After New Yorkers last week denied him the cultural courtesy, his host at the weekend’s Africa-South America summit, Venezuelan President Hugo Chávez, had a private meeting with Mr. Qaddafi in the now-famous bedouin tent. It was set up near the pool at the event’s hotel on the Venezuelan Caribbean island, Margarita.
But more than allowing him his preferred accommodations, Mr. Chávez is set to also decorate Qaddafi in a military parade in Caracas Monday, diplomatic sources told the Agence France-Presse. [Editor's note: The rally actually took place on the island of Margarita. In it, Chávez presented Qaddafi with a replica of a sword supposedly used by regional independence hero Simón Bolívar.]
Not too shabby, given it’s Mr. Qaddafi’s first visit to Latin America.
These two stalwarts were among nearly 30 South American and African leaders who came to the gathering Saturday and Sunday, only the second of its kind. (The first was in Abuja, Nigeria in 2006.) Although it was painted as a grouping of radicals following the Western-led (G-20 and UN) meetings to the North, cool-headed center-leftists from the region also attended and proposed pragmatic ideas.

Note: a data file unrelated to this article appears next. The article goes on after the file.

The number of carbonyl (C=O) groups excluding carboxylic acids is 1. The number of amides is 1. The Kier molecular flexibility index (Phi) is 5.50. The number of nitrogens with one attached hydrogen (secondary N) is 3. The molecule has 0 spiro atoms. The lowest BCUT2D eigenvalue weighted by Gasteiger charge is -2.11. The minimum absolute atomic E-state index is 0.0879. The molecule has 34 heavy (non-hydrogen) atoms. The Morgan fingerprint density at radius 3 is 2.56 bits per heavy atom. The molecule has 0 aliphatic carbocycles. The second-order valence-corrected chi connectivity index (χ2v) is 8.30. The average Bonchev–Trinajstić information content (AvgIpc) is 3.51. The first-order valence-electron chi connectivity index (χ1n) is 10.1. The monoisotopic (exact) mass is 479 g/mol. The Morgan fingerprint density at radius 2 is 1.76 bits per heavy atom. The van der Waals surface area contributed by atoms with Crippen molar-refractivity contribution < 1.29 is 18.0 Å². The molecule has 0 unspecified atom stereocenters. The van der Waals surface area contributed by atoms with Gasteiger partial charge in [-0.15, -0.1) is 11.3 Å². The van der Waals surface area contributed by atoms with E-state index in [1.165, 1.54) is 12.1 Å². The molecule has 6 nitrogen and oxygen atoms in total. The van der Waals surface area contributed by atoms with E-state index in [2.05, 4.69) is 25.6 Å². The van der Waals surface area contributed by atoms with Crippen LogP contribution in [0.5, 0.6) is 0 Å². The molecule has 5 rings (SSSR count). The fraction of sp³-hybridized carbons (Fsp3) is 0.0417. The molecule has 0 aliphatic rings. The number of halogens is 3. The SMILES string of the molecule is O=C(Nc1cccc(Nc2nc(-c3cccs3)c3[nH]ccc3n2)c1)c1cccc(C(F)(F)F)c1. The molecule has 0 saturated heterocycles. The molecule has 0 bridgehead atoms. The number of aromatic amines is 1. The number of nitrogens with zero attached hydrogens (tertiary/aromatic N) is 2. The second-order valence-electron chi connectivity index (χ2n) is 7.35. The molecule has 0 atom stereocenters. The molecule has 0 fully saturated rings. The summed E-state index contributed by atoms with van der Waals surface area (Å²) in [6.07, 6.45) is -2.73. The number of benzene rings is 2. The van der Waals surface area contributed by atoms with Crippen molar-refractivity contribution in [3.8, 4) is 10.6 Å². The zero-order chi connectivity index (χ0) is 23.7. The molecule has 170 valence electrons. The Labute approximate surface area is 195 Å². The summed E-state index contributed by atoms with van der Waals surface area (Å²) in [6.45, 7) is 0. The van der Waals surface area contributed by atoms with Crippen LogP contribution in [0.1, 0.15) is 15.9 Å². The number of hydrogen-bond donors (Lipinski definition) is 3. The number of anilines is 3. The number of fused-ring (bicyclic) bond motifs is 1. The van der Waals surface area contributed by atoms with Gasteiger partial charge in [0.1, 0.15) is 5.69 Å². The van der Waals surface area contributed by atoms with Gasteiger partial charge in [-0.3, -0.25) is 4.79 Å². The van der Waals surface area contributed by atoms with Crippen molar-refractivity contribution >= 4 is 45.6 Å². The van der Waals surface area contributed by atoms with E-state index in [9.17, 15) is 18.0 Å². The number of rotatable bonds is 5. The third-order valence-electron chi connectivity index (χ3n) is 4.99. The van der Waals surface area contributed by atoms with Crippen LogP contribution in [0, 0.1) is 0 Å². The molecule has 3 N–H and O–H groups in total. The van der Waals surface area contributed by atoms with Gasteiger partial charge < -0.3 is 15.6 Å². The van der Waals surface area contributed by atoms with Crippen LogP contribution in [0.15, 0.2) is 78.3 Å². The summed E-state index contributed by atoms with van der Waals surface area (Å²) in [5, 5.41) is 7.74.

Brazilian President Luiz Inácio Lula da Silva plugged his nation’s long-held desire to host the Olympics in 2016. Chilean President Michelle Bachelet said she would consider becoming a part of the initiative, formalized this weekend by seven other South American nations, to plan a $20 billion dollar “Bank of the South” to finance regional projects, according to BBC Mundo.
The bank emerged as the summit’s most concrete proposal. Ecuadorian President Rafael Correa, the Harvard-educated socialist, described the need for the bank to reporters: "We’re done depending on the North ... on one side, kneeling down to ask for some dollars and on the other sending billions of dollars to them. We’ve had enough of that contradiction."
Other tangible results from the gathering were several energy accords signed between Venezuela and African nations, including South Africa, Sudan, Cape Verde, and Niger, and a 95-point resolution calling for reforms to the UN Security Council to have more participation from the developing world and for cooperation between the two continents on education and technology. The body also condemned piracy, nuclear weapons, and arms trading.
And there’s more to come. The next summit is slated to take place in Qaddafi’s homeland in 2011. But his chummy weekend with Chávez is no one-time fling. Ties between the two have strengthened this past year, when in March the Libyan football federation named a stadium after the Venezuelan leader for his “brave humanitarian positions, especially in support of the people of Gaza in the recent Israeli aggression.” Qaddafi hosted Chávez in Tripoli in the beginning of September for Libya’s 40th anniversary of its coup.
By the way, what's the correct spelling of Qaddafi (or Gaddafi or Kaddafi)?
Can’t wait two years for your next Qaddafi fix? You don’t have to. He’s on Larry King Live tonight at 9 p.m. ET.